At the heart of this approach is a focus on thumos, what the Greeks called “spiritedness.” Allan Bloom described it as “the central natural passion in men’s souls in the psychology of the ancients.” Perhaps we should expect no less from Crawford, whose dust-jacket picture depicts him squinting in the frame and in full motorcycle-racer costume. But there is more at stake in his account than mere thrill-seeking. At its best, getting behind the wheel becomes a way for man to more fully prove his excellence. Put another way, we fulfill more completely our potentialities in the flawless execution of a hairpin turn or the smooth acceleration down a stretch of level, country highway. But that requires practice and skill and lived experience that cannot be replicated in any way except by the activity of driving itself. Mastery is an excellence. But for mastery to be fully and truly itself, there must always be the possibility for something to go wrong. To drive is to engage “with a reality that pushes back against us”—that challenges us and stands apart from us. And because we know our limits, the spirited part of our nature strives to push them ever further. It is precisely the element of danger that presents the prospect for dominion. An antiseptic approach to driving eradicates that possibility. Sublimity, Edmund Burke says, depends on dread.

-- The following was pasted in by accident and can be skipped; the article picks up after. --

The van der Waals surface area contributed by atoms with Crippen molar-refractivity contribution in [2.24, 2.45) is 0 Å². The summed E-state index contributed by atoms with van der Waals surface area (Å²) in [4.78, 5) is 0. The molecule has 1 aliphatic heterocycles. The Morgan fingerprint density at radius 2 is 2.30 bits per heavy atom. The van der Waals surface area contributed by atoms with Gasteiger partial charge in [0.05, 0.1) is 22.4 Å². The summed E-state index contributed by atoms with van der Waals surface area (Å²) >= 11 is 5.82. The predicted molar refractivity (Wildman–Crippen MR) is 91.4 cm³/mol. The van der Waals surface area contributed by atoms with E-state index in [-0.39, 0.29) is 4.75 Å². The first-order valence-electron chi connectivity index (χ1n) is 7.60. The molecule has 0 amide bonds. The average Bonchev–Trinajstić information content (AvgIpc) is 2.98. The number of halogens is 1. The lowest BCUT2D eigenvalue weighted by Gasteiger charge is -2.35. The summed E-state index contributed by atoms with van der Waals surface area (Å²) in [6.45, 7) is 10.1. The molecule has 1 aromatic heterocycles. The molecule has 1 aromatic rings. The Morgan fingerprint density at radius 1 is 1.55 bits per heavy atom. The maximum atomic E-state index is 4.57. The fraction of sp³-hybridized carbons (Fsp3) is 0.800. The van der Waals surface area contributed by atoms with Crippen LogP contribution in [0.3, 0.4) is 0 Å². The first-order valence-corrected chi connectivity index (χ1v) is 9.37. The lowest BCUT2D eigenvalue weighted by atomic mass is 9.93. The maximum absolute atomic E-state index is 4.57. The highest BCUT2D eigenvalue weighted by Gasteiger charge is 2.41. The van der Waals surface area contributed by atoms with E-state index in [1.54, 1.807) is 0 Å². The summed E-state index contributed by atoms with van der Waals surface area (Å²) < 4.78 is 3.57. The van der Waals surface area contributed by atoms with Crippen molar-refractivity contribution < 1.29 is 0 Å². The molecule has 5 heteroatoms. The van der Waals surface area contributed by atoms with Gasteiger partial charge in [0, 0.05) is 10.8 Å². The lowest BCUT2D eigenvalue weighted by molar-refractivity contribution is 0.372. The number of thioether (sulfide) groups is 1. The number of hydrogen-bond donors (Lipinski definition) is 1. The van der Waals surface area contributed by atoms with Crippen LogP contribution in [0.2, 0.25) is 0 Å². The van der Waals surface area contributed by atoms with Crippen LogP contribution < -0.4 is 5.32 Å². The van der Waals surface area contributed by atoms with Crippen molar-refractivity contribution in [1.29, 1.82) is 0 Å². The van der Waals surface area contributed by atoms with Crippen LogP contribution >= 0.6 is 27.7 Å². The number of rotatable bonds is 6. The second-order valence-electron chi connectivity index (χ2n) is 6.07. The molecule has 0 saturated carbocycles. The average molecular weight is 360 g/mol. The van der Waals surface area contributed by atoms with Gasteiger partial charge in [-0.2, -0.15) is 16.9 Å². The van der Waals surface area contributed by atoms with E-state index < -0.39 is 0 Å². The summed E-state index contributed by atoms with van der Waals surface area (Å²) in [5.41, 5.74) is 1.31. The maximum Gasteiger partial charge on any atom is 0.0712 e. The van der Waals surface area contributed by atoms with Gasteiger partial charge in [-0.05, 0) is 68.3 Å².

So it may be little surprise that the principal threat to driving is “self–driving,” or autonomous vehicles that literally remove human beings from the equation. Human control, and human effort, are subordinated to mechanical calculation, and experience and reflex must yield to statistical probability. And when the two conflict—when the driver wants to go right, and the computer demands the car move left—there is a necessary choice. For now, of course, people can overrule the automaton, but the logic of artificial intelligence suggests that, eventually, the computer may out-process our baser animal instincts. HAL 9000 is not so remote a possibility in an age where cars pilot themselves and can override the explicit, contrary commands of their ostensible human governors.